Augusta Sparks Farnum
Graphite, shellac, Pallidum* leaf, five by seven feet on hot press Waterford watercolor paper.
The many forms of water- tides, currents, rain, snow, rivers has held me this year. These images have been piling up, since my Photographic Residency on the Coast of Maine.
An afternoon on a tidal river - Maine’s great and mighty Bagaduce. In the silence, being watched by glassy eyed seals. They knew what was coming. As did the man who took me there. What was I waiting for- besides the pastoral scenes, held private in the back yards, leading to the water. Three currents clashed around me, with no warning. I was surrounded by Whirl pools. The land of sirens, their shrill call, their nashing teeth. Our motor turned off, the boat taken with multiple intentions. Days of rain in New Hampshire, the world sprouting mushrooms, creatures closer to animals than to plants. Swimming in the rain, with my eyes level to where the waters joined. Swimming in the ocean, with its serene surface, and crashing waves. Connected and pulling. Water that reaches into other lands, shifting the temperature, the smell, the light of the day. And now the snow. It has been a year of change, and at 44 I am learning to ski. Winter days of throwing my body down the mountain. Instructed to look up the mountain. And down the mountain. To register where I am, and where I have come from, and where I must go. I am instructed, it is ok to have fear, it will not be irradicated. It is about becoming aquainted with the fear and learning its name and where it lives inside my body. I must grow with the fear. It does not rule me. It accompanies with me. I can not help but look at the snow. Layered and cut and stacked and rolled with other bodies, both falling and soaring. And this layer of water, is only for now. The snow can change, it is guaranteed to change.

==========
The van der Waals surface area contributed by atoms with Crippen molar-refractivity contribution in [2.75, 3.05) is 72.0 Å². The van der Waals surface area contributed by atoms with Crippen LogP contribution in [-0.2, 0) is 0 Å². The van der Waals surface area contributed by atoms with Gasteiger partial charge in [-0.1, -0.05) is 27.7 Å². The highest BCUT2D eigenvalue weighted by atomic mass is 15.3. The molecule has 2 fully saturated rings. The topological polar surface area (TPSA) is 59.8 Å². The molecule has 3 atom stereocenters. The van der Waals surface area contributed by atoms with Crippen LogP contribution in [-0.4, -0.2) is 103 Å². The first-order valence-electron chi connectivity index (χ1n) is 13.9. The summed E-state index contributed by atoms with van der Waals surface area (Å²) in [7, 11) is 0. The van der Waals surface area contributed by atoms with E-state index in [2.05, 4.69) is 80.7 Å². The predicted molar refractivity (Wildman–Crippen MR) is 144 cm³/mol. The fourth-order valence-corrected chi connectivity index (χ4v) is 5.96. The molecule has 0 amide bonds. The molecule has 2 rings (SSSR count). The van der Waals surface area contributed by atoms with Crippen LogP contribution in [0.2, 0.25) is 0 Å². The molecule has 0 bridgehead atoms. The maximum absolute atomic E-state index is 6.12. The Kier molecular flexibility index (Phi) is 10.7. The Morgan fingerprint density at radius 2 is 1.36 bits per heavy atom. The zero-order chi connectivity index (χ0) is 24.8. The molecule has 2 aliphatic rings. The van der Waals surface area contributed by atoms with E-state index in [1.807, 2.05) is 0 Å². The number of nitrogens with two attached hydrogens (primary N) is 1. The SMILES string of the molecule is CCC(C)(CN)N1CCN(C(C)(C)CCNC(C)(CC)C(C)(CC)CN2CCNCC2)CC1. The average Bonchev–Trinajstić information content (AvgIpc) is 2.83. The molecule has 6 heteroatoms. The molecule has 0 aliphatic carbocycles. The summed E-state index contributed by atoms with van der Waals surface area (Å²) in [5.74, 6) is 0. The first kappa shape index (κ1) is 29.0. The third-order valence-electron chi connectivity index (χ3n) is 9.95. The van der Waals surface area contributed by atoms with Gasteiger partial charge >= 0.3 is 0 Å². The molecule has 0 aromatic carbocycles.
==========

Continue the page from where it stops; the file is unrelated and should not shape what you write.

And all of these are, oh, so similar to the plaster canvases I have been making this year to leaf. Before the gilding, I draw across the surface. I allow myself to erase - not to erase, but to gouge out my marks. I cut away, extracting, eradicating which leaves a deeper trace of my hands. Adding plaster, the dry layers suck the water leaving crumpled snow, dried mud, over smooth surfaces, bubbling from the undercurrents.
Augusta Sparks Farnum
Graphite, shellac, Pallidum* leaf, five by seven feet of hot press Waterford watercolor paper.
*Pallidum is a rare metal that was discovered in 1803. Curiously enough, it was named after the asteroid Pallas, which in turn was named after the greek goatish titan - god of Warcraft, Pallas. Pallas was slain by Athena, who made goat arm gaurds from his skin.